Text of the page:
“It’s a privilege to have an opportunity to lead this exceptional utility in service to our community. I welcome the opportunity to join with the employees of Water Works to continue to provide valued water services to our customers throughout the region,” said Stowe.


About Des Moines Water Works
Des Moines Water Works (DMWW) is a municipal water utility serving the citizens of Des Moines and surrounding communities (approximately 500,000 people). DMWW is an independently operated public utility with a commitment to leading, advocating and investing today and in the future to deliver water you can trust for life.

About the Board of Water Works Trustees
The Board of Water Works Trustees of the City of Des Moines, Iowa, consists of five members, appointed by the Mayor of the City of Des Moines for a term of six years. The Board of Water Works Trustees appoints Des Moines Water Works CEO and General Manager. The functions of the Board of Water Works Trustees can be described as policy making, appraisal, and evaluation.


Posted by: Laura Sarcone 1 Comment
Labels: , , , , , , Posted in About Us, Board of Trustees, Employees March 15, 2012

New Technology Brings Improved Efficiency

Twenty years ago, Des Moines Water Works’ maintenance crews relied on paper maps, three-ring-binders, and thousands of index cards to track the location and maintenance history for every pipe, valve, and fire hydrant in the Des Moines water system.  When information was needed regarding a specific item, crews would call the dispatch center, wait while the dispatcher looked in the files for the information, and then take notes as the dispatcher read information over the radio.  The process worked, but it took time and there was the opportunity for errors in translation.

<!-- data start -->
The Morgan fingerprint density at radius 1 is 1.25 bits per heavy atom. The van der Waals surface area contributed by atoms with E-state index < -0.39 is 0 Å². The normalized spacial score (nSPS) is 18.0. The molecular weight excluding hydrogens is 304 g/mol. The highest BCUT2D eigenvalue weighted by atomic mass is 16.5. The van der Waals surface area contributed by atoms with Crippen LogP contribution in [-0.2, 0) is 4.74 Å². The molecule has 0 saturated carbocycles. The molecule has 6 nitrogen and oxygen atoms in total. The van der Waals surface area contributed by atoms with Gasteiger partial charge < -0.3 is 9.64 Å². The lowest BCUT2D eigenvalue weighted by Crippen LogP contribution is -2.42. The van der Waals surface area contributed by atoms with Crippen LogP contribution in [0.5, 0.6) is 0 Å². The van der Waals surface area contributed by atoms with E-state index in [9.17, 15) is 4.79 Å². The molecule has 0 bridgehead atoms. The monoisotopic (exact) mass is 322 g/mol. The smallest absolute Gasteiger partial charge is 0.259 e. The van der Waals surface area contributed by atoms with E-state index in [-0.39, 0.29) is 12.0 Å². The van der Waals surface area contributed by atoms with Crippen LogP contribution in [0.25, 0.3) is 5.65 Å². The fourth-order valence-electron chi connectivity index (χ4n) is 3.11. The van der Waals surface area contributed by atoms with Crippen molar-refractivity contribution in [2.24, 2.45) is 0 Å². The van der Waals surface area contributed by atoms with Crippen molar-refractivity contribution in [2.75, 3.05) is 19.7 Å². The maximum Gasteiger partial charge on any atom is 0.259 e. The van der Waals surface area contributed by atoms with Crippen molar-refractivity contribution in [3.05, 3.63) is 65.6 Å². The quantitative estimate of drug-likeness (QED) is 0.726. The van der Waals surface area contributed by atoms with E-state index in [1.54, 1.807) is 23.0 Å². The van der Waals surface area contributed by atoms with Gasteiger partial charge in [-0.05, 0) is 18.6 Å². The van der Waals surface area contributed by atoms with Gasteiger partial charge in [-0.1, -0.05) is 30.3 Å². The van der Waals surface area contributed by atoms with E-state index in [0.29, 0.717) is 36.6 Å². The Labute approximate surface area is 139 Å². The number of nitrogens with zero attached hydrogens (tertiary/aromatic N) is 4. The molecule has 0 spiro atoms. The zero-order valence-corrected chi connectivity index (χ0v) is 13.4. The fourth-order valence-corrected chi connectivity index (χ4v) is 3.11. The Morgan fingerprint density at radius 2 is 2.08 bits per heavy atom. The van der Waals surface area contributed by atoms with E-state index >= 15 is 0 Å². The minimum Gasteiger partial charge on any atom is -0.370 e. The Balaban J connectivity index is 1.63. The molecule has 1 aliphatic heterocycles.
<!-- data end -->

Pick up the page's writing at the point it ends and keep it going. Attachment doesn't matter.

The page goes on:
Today, all of Des Moines Water Works’ maintenance vehicles are equipped with an onboard computerized Geographic Information System (GIS).  This system, which uses ESRI geo-database software, provides even more information than was available from the historic files, provides that information without the need to wait or communicate over the radio, and provides it in a graphical format which is much easier to read and understand.

Personnel in the field now have access to detailed information on every valve or fire hydrant in the system including location, date of installation, manufacturer, depth, most recent date of operation, operational concerns, etc.  Information is also available related to water main failures, pipe fittings and alterations, and other features which are buried below ground.  Right-of-way lines, property lines, and building footprints are also shown for all properties in the city.

The GIS system is also GPS-enabled which allows crews to find their current location within the mapping system with the click of a button.  Having this information available at their fingertips helps Des Moines Water Works’ crews work more efficiently.

Posted by: Ted Corrigan 1 Comment
Labels: , , , , , Posted in About Us, Employees, Infrastructure